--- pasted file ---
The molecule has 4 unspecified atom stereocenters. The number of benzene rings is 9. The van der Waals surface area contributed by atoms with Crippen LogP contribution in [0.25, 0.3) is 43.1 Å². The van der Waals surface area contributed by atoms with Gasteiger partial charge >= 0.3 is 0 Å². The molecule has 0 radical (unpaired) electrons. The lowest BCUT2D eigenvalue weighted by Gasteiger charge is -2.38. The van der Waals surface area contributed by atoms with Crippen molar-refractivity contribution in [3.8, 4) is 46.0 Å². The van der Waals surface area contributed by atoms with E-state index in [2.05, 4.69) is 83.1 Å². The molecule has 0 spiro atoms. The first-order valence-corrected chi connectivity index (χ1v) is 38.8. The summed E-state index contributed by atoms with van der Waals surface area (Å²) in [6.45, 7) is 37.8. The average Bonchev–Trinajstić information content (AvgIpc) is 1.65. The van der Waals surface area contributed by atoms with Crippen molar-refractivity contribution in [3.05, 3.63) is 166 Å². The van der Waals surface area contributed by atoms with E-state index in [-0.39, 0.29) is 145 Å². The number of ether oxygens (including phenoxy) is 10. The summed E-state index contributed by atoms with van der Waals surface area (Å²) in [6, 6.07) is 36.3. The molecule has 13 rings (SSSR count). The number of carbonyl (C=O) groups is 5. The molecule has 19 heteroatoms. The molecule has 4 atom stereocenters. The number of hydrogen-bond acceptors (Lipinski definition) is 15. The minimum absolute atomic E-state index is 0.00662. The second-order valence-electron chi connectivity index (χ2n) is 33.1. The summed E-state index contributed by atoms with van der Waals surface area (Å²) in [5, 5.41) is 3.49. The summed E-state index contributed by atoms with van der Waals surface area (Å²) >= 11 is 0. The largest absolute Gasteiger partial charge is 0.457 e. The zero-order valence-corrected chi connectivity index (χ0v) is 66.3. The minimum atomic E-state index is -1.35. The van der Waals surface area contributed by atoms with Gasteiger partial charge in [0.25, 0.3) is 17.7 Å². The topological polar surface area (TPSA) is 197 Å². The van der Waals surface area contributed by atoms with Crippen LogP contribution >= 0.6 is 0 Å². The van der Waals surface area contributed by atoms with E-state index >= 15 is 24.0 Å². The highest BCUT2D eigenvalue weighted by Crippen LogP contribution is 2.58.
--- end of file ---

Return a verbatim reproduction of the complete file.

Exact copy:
The molecule has 4 unspecified atom stereocenters. The number of benzene rings is 9. The van der Waals surface area contributed by atoms with Crippen LogP contribution in [0.25, 0.3) is 43.1 Å². The van der Waals surface area contributed by atoms with Gasteiger partial charge >= 0.3 is 0 Å². The molecule has 0 radical (unpaired) electrons. The lowest BCUT2D eigenvalue weighted by Gasteiger charge is -2.38. The van der Waals surface area contributed by atoms with Crippen molar-refractivity contribution in [3.8, 4) is 46.0 Å². The van der Waals surface area contributed by atoms with E-state index in [2.05, 4.69) is 83.1 Å². The molecule has 0 spiro atoms. The first-order valence-corrected chi connectivity index (χ1v) is 38.8. The summed E-state index contributed by atoms with van der Waals surface area (Å²) in [6.45, 7) is 37.8. The average Bonchev–Trinajstić information content (AvgIpc) is 1.65. The van der Waals surface area contributed by atoms with Crippen molar-refractivity contribution in [3.05, 3.63) is 166 Å². The van der Waals surface area contributed by atoms with E-state index in [-0.39, 0.29) is 145 Å². The number of ether oxygens (including phenoxy) is 10. The summed E-state index contributed by atoms with van der Waals surface area (Å²) in [6, 6.07) is 36.3. The molecule has 13 rings (SSSR count). The number of carbonyl (C=O) groups is 5. The molecule has 19 heteroatoms. The molecule has 4 atom stereocenters. The number of hydrogen-bond acceptors (Lipinski definition) is 15. The minimum absolute atomic E-state index is 0.00662. The second-order valence-electron chi connectivity index (χ2n) is 33.1. The summed E-state index contributed by atoms with van der Waals surface area (Å²) in [5, 5.41) is 3.49. The summed E-state index contributed by atoms with van der Waals surface area (Å²) >= 11 is 0. The largest absolute Gasteiger partial charge is 0.457 e. The zero-order valence-corrected chi connectivity index (χ0v) is 66.3. The minimum atomic E-state index is -1.35. The van der Waals surface area contributed by atoms with Gasteiger partial charge in [0.25, 0.3) is 17.7 Å². The topological polar surface area (TPSA) is 197 Å². The van der Waals surface area contributed by atoms with Crippen LogP contribution >= 0.6 is 0 Å². The van der Waals surface area contributed by atoms with E-state index >= 15 is 24.0 Å². The highest BCUT2D eigenvalue weighted by Crippen LogP contribution is 2.58.